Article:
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Wittenberg student studying in Mexico safe following deadly quake

Wittenberg student studying in Mexico safe following deadly quakeā€¯

About three dozen buildings collapsed.

I'm trying not to be anxious, but it's hard to tell what the night will bring. "It's the same nightmare as in 1985", Georgina Sanchez, 52, sobbed to AFP in a plaza in the capital.

A government official previously stated as many as 248 people had died, but that number was later revised.

The unfortunate event in Mexico City united everyone, and you could see thousands of soldiers, rescuers, college students and civilians digging through the piles of devastated buildings.

The federal Education Department reported late Tuesday that 25 bodies had been recovered from the school's wreckage, all but four of them children.

Rescue workers are continuing to scrabble through rubble, searching for survivors, including dozens of children feared buried beneath a Mexico City school.

NBC reports anxious parents have received WhatsApp messages from children trapped in the rubble.

When the Enrique Rebsamen School fell, it did not do so lightly.

"Unfortunately many people have lost their lives, including girls and boys in schools, buildings and houses".

Mexican media showed images of desperate locals forming human chains in search of people still trapped in collapsed buildings after nightfall. A column of smoke rose from a structure in one central neighbourhood in the capital.

The 7.1-magnitude earthquake's epicenter was 2.8 miles east-northeast of San Juan Raboso and 34.1 miles south-southwest of the city of Puebla, reports the US Geological Survey. The death toll is likely to mount as rescue crews claw through rubble.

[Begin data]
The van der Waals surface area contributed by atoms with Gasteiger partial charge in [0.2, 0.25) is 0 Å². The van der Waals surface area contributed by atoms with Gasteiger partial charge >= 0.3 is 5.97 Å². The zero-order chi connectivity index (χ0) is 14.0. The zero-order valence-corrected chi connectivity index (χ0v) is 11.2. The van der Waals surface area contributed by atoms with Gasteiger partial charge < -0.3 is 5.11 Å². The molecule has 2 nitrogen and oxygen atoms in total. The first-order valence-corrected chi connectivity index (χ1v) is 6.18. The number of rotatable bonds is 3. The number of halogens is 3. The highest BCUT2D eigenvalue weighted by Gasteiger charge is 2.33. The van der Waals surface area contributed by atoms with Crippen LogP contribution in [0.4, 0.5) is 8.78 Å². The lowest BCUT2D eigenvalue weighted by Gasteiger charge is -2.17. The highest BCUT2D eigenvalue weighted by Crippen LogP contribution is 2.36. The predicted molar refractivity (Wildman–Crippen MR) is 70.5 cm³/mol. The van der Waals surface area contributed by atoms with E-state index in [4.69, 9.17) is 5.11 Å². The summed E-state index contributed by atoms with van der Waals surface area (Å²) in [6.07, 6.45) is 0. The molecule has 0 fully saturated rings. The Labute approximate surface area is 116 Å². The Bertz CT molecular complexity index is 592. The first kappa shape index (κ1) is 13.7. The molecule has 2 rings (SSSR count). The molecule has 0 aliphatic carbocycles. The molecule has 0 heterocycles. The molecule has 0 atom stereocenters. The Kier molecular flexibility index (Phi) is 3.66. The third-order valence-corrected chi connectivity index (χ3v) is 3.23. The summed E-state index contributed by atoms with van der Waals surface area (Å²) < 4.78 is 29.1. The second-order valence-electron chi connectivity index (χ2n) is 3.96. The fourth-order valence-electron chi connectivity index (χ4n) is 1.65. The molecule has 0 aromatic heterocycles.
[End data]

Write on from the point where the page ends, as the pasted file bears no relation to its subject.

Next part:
The disaster came as Mexico was still reeling from a powerful tremor that killed almost 100 people in the south of the country less than two weeks ago.

Nissan Motor Co., the largest automaker in Mexico, said there were no deaths or injuries at its Mexico City headquarters or its assembly plant nearby in Cuernavaca, a city in the state of Morelos. This included a quarry worker who was killed when the quake unleashed a rockslide and another person who was hit by a falling lamppost.

In a stroke of awful coincidence, Tuesday's quake struck 32 years to the day to one of the worst temblors in the country's history. People left homes, offices and shops and headed to designated safe areas promoted days ahead of time.

The Instituto Morelos secondary school partly collapsed in Jojutla, but school director Adelina Anzures said the natural disaster drill that the school held in the morning was a boon when the real thing hit just two hours later.



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